CRDTs (Conflict-free Replicated Data Types)

Collaborative applications, like Notion or Google Docs, are applications where several users can simultaneously update state that is shared amongst them.

When edits are made by two or more users at the same time, these applications need to handle convergence, or the way in which changes from multiple users are merged and reconciled.

To date, there have been two main algorithms to handle convergence: Operational Transformation (OT), and Conflict-free Replicated Data Types (CRDTs).

Operational Transformation

If we imagine a document as an array of characters in positions 0..n, edits can be defined as inserts or deletions of indices in this array.

Edits applied by one user can be passed to other users that are also viewing the document. For example, if one user inserts the letter "A" at index 3, that edit can be passed along and applied locally by all other users.

If two users are editing simultaneously, we may need to account for the local edits of user A before applying the edits of user B. For example, if we begin with the text Helo, and user A inserts an l at index 3 while user B inserts an ! at index 4.

User A's copy now looks like Hello, while user B's copy looks like Helo!. When applying user B's change to user A, we need to translate the insert position to account for user A's changes. The ! needs to be inserted at index 5 to correctly form Hello!, even though it was inserted at index 4 locally for user B.

From Martin Kleppmann's talk,

Operational transformation require that users making changes are continuously connected to the server, so it can provide resolution. The server is required to sequence the operations.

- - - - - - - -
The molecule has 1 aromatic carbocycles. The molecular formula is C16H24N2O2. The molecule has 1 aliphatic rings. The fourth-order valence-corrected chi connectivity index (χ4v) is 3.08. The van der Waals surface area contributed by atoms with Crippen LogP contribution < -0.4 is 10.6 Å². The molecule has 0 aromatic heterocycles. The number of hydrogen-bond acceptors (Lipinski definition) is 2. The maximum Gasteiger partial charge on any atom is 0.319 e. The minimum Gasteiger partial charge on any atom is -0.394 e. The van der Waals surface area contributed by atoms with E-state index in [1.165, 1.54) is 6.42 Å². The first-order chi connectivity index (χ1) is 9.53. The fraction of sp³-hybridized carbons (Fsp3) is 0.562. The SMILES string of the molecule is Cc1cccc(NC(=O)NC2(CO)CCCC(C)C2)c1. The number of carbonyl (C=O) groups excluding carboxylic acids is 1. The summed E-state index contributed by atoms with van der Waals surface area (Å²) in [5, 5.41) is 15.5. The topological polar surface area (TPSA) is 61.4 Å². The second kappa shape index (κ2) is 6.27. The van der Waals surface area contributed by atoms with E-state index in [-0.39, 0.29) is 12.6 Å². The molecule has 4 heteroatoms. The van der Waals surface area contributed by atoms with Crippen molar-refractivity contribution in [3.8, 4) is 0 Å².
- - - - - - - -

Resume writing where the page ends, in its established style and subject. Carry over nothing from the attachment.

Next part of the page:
Conflict-free Replicated Data Types

CRDTs are a different solution to change resolution that don't require users to be continuously connected to a central server to resolve edits.

The fundamental requirement for convergence with CRDTs is that the same set of edits made in any order will results in the same state.

In mathematical terms, operations with CRDTs are commutative, which means the order of operations is not relevant to the end result. This is a property of addition and multiplication (but not division and subtraction), e.g. 1+2=2+11 + 2 = 2 + 1 and 2ā‹…5=5ā‹…22 \cdot 5 = 5 \cdot 2.

CRDTs are easy to implement, but challenging to do in a way that results in the "correct" resolution (e.g. Hell!o vs Hello!).

In the example of collaborative text editing, CRDTs avoid the index transformation issue by creating a unique identifier for every character in the document. While this guarantees that edits will not be overwritten, it can be difficult to know how to apply the edits in the correct order.


Various CRDT algorithms have implemented solutions to this interleaving problem, but often trade off efficiency for correctness.